Abstract— The uptake into brain and the incorporation into brain protein of intraperitoncally administered, labelled amino acids has been studied in myelinating rats during prolonged hyperphenylalaninaemia maintained by administration of p-chlorophenylalanine. Compared with controls, there was a 50% reduction in both uptake and incorporation into protein of leucine and a parallel reduction in the acid-soluble leucine pool. With glycine and lysine no such changes were observed. On the other hand, when each of the three amino acids was injected directly into the brain, the only significant differences observed between controls and hyperphenylalaninaemic animals were again with leucine, which showed an increased incorporation into protein and an increased specific activity in the otherwise reduced acid-soluble pool.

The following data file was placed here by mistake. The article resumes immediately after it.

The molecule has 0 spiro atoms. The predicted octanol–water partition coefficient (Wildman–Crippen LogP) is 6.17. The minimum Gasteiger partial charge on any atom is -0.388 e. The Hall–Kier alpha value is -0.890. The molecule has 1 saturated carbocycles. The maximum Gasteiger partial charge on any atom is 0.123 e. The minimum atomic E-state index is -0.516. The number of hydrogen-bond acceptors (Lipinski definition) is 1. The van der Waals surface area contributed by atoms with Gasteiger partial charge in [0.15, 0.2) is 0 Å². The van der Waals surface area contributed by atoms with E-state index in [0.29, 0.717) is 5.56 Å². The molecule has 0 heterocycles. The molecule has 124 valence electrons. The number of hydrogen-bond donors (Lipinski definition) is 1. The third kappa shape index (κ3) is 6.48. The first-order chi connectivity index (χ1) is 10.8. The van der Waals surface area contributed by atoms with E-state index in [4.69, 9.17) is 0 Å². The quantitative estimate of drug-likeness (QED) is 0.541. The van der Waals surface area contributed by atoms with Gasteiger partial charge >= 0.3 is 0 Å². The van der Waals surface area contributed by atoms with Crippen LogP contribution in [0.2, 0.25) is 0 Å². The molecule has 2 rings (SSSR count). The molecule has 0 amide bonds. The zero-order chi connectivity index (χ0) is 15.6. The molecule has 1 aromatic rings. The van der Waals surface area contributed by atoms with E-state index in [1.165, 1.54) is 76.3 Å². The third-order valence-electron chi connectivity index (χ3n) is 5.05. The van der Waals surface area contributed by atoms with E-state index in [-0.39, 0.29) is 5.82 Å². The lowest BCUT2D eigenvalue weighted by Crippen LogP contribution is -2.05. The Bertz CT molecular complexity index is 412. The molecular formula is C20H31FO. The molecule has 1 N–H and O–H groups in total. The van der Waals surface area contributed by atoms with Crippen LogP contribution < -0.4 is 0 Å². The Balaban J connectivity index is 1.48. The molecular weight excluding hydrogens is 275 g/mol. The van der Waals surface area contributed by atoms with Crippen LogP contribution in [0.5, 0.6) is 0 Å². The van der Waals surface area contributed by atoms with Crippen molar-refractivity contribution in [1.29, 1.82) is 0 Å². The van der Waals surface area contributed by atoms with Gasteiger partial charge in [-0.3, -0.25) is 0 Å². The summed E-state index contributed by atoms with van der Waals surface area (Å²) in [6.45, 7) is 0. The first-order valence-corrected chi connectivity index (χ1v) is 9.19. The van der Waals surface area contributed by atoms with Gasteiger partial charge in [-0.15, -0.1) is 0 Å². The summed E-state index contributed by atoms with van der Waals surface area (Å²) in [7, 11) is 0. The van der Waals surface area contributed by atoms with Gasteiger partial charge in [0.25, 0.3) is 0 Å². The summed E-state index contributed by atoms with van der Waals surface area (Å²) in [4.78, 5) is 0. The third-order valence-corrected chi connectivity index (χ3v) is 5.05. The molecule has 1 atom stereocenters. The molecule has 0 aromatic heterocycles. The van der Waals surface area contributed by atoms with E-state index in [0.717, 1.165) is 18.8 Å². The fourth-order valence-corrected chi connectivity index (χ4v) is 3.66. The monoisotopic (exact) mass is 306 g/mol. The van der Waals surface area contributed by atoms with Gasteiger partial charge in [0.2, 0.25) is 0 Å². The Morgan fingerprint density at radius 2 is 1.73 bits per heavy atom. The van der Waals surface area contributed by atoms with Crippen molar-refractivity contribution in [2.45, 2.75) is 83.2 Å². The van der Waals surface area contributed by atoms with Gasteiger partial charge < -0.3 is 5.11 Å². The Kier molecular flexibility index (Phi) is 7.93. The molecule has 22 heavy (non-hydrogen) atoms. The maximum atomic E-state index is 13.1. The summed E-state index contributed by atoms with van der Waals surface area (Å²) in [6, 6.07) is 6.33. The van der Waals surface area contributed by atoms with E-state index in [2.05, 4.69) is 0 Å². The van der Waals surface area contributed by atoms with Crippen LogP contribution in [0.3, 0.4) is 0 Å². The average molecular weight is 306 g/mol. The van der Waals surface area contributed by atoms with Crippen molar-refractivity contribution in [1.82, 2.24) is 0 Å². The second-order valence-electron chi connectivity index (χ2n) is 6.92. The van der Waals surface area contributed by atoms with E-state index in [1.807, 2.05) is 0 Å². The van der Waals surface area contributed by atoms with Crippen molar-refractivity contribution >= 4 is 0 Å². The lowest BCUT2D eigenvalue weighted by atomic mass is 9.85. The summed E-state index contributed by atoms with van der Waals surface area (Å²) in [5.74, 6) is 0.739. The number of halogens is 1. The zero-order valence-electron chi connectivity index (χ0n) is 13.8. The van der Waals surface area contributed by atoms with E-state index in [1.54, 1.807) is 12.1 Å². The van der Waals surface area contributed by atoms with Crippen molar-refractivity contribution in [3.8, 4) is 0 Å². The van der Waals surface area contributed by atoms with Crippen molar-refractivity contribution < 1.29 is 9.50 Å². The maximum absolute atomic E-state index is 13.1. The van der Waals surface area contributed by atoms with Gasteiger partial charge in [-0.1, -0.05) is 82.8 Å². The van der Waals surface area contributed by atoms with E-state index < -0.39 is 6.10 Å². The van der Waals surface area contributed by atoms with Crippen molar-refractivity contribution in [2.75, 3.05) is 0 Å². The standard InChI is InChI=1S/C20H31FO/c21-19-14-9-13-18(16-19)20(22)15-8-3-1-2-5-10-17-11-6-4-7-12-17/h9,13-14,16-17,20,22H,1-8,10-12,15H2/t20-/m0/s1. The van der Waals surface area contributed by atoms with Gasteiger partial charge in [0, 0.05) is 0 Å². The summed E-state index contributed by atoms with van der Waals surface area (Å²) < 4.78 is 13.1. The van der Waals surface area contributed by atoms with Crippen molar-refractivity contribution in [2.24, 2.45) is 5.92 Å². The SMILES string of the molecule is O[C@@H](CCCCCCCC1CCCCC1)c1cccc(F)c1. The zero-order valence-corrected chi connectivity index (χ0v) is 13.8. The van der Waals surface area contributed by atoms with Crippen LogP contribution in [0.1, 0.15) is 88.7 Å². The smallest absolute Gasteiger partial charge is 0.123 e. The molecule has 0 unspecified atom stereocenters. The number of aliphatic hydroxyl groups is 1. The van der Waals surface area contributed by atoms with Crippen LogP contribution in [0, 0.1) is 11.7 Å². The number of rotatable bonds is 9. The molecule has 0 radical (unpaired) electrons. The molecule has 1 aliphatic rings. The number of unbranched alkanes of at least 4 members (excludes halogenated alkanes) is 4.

It is concluded that hyperphenylalaninaemia reduces the rate of transport of leucine into the brain and hence reduces the brain pool of leucine, but that any effects on protein synthesis are small. The validity of the model, and the implications of the findings, in relation to phenylketonuria, are discussed.